If I were to fault the record for anything, it would be that too many of these moments fall victim to production overkill. What I mean to say is that it has the sound and feel of a meticulously crafted work, with every piece of the sonic puzzle in its place, sometimes many pieces layered over in the same place. Because most of these elements come under the control of one man, they are flawlessly executed, but something still seems to be missing. Unfortunately, that one missing element is a thing no single person can ever produce. It is like an invisible extra member of a band who gets invoked whenever a tight group of musicians tunes in and resonates off each other, each instrument blending into and building on the next. In a curious way, this resonance creates a space between the instruments, a paradoxical silence that acts as the invisible thread holding everything together. Any time a lone musician tries to capture the sound of a band, it invariably sounds like so many instruments fighting to fill up that silence. Such is the problem with Welcome to the Western Lodge, one that becomes compounded in a way by Goss's relative weakness as a lead guitarist. In an attempt to compensate for the essential spark a lead guitarist lends to the proceedings (hard rock proceedings, in particular), Goss creates a monstrous wall of guitars. Often this is done to interesting effect, as when in The Great Spelunker the muted, staccato notes after each verse tease at the explosive riff that closes the song. Just as often, however, it ends up being too much of a good thing. Don't get me wrong, I think Chris Goss is one of rock's supreme architects, right up there with Jimmy Page, which makes this album a most interesting experience if you have the inclination, as I do, to excavate the various layers and marvel at how all these wicked sounds come together. Still, when an album of thirteen songs clocks in at under 40 minutes but sounds as though it sometimes lasts twice that long, it may be a sign of going too far.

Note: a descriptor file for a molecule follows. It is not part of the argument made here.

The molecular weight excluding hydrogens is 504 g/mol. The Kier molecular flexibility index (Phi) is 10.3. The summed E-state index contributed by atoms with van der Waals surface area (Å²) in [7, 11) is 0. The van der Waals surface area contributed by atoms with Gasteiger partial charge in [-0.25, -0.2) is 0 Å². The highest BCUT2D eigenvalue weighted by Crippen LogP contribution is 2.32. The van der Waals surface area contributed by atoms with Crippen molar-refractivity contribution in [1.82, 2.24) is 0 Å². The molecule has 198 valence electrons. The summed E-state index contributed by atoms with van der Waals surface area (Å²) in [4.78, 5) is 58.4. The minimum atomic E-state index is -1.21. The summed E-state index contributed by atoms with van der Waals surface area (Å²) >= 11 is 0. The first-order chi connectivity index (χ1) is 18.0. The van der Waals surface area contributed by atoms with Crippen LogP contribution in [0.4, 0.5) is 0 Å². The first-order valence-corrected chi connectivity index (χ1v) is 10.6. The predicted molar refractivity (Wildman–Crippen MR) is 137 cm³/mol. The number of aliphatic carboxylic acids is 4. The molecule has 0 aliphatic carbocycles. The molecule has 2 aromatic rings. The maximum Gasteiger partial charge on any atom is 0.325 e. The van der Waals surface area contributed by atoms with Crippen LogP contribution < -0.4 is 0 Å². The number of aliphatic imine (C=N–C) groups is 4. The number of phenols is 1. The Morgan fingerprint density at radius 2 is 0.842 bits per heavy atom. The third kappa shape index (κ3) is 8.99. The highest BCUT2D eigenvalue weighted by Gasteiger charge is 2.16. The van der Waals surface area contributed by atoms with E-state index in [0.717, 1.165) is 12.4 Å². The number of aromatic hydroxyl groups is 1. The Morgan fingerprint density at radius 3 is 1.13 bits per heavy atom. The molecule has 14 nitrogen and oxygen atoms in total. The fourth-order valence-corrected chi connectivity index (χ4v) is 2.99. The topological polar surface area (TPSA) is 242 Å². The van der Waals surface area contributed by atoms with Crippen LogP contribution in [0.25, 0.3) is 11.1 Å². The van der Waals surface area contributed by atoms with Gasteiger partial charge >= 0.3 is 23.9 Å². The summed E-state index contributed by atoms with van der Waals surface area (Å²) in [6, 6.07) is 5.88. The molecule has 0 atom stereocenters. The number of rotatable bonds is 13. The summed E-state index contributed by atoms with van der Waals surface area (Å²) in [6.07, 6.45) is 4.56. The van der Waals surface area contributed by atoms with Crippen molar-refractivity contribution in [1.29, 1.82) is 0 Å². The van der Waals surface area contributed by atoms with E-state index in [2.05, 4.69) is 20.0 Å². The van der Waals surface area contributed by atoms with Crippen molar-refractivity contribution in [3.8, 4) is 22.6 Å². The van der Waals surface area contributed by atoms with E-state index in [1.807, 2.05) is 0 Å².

But this, as I said, is a minor complaint of an otherwise very strong album. Goss has done a masterful job (no pun intended) of casting our modern sound and fury signifying very little that is heartfelt and meaningful as a post-apocalyptic wasteland of vapid and uninspired music. In this desolate place his is the lone voice that cries out for the primal, dark, and, yes, heavy spirit of rock and roll that though currently dormant, never goes away entirely. We can hope that on the next Masters album Goss will hook up with a group of like-minded musicians and unleash a truly terrifying beast of a rock and roll band on an unsuspecting public. I wouldn't hold my breath, though. Nor would I expect such an event to create much of a stir in whatever soulless concoction of a trend may be happening at the time.